Border wall along Mexico to go up in national monument, wildlife refuge

Border wall along Mexico to go up in national monument, wildlife refuge

SOURCE: Salt Lake Tribune DATE: May 15, 2019 SNIP: The U.S. government plans to replace barriers through 100 miles of the southern border in California and Arizona, including through a national monument and a wildlife refuge, according to documents and environmental advocates. The Department of Homeland Security on Tuesday once again waived environmental and dozens of other laws to build more barriers along the U.S.-Mexico border. Funding will come from the Defense Department following the emergency declaration that President Donald Trump signed this year after Congress refused to approve the amount of border wall funding that he wanted. Barriers will go up at Organ Pipe Cactus National Monument, a vast park named after the unique cactus breed that decorates it, and Cabeza Prieta National Wildlife Refuge, which is largely a designed wilderness home to 275 wildlife species. The government will also build new roads and lighting in those areas. Environmental advocates who have sued to stop the construction of the wall say this latest plan will be detrimental to the wildlife and habitat in those...
Cyclone Idai lays bare the fundamental injustice of climate change

Cyclone Idai lays bare the fundamental injustice of climate change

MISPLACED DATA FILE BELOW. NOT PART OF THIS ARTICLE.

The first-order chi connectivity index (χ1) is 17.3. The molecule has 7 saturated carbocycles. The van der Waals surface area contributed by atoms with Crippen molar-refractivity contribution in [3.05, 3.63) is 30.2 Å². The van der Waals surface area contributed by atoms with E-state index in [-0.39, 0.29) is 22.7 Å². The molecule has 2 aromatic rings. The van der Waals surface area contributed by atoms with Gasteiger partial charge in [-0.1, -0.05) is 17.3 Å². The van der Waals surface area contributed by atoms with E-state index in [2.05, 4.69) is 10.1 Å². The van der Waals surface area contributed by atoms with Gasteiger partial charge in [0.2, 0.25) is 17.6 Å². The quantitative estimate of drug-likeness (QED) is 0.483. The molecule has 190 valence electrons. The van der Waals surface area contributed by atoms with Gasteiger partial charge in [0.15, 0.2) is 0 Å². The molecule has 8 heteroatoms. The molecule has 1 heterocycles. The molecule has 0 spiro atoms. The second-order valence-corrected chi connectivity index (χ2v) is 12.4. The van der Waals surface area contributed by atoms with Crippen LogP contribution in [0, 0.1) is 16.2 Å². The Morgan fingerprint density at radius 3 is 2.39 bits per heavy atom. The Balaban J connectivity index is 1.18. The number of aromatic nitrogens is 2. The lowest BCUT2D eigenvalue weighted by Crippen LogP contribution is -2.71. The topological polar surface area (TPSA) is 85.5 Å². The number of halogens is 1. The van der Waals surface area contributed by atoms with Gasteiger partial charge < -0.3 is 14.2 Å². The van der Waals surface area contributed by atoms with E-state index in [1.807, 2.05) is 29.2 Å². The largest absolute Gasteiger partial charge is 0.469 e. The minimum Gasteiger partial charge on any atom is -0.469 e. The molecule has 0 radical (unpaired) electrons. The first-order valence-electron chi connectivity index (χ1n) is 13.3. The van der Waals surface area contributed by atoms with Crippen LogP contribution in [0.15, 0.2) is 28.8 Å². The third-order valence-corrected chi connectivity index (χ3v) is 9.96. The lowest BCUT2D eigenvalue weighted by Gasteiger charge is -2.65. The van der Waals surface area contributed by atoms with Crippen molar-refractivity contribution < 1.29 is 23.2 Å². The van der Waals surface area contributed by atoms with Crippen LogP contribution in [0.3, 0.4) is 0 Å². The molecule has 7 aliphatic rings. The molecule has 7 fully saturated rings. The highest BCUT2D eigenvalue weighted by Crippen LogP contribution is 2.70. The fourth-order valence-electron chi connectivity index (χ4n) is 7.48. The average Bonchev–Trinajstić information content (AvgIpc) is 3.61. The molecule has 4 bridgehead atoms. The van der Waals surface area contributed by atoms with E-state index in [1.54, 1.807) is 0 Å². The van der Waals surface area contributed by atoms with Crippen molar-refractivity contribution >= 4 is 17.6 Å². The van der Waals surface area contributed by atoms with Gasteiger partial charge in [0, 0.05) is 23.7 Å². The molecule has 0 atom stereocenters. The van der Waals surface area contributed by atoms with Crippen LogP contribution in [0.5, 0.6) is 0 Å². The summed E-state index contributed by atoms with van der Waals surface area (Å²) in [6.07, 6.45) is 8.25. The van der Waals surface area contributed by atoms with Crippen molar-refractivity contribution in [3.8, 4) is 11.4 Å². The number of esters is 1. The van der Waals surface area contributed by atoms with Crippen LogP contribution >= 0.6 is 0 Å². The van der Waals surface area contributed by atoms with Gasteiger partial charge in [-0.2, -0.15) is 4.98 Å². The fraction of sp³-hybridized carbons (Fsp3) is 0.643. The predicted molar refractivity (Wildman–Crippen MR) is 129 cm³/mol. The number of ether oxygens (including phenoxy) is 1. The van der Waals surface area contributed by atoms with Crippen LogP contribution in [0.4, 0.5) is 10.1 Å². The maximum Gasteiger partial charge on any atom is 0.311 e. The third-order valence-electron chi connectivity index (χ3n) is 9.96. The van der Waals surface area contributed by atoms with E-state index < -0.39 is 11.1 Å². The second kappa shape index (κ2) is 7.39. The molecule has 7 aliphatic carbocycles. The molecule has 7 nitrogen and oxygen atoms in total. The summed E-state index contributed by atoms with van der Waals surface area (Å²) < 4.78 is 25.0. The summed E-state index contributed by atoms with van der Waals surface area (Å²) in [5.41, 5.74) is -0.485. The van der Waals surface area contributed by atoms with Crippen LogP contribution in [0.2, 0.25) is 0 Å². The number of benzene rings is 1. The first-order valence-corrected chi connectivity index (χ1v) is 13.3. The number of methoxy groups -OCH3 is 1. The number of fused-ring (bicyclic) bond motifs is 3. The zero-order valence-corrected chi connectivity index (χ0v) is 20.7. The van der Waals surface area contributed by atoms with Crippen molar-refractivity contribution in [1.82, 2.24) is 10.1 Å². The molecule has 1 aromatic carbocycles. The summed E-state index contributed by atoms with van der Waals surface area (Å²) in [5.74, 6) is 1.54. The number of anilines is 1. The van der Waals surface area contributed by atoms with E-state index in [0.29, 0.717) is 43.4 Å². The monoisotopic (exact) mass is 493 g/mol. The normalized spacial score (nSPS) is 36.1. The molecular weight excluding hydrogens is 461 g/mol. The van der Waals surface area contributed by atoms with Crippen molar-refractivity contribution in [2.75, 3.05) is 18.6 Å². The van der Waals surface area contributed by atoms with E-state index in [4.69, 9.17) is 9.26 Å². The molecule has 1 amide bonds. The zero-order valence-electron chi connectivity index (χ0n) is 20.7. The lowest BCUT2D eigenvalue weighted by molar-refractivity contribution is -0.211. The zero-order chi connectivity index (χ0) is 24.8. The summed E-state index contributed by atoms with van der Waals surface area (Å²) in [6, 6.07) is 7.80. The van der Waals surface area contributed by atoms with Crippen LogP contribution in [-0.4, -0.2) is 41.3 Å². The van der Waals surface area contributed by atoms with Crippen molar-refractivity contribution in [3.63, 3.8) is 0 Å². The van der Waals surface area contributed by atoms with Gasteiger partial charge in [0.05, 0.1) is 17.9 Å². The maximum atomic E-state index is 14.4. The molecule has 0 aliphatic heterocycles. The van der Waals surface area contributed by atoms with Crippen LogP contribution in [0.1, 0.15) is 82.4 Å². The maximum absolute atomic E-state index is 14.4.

SOURCE: Grist DATE: March 19, 2019 SNIP: A humanitarian catastrophe is underway in Mozambique, Malawi, and Zimbabwe as the full scale of devastation from Cyclone Idai becomes more clear. The World Meteorological Organization said Idai, which made landfall five days ago, could become the worst tropical cyclone on record in the Southern Hemisphere. Mozambique President Filipe Nyusi fears that 1,000 people may have died in his country alone. The U.N.’s World Food Program called it “a major humanitarian emergency that is getting bigger by the hour.” Nearly 3 million people have been affected across the region, one of the poorest in the world. Cyclone Idai is not a natural disaster; the storm was made worse by climate change, centuries of colonialism, and continuing international injustices. There are at least three major ways that the Mozambique floods are related to climate change: First, a warmer atmosphere holds more water vapor, which makes rainfall more intense. Idai produced more than two feet of rainfall in parts of the region — nearly a year’s worth in just a few days. Second, the region had been suffering from a severe drought in recent years in line with climate projections of overall drying in the region, hardening the soil and enhancing runoff. Third, sea levels are about a foot higher than a century ago, which worsens the effect of coastal flooding farther inland. During four centuries of colonial rule, Mozambique was used as a source of slaves, mines, and plantation agriculture. The nation gained independence from Portugal in 1975 after a 10-year long revolutionary war. A devastating 15-year civil war followed shortly thereafter. But...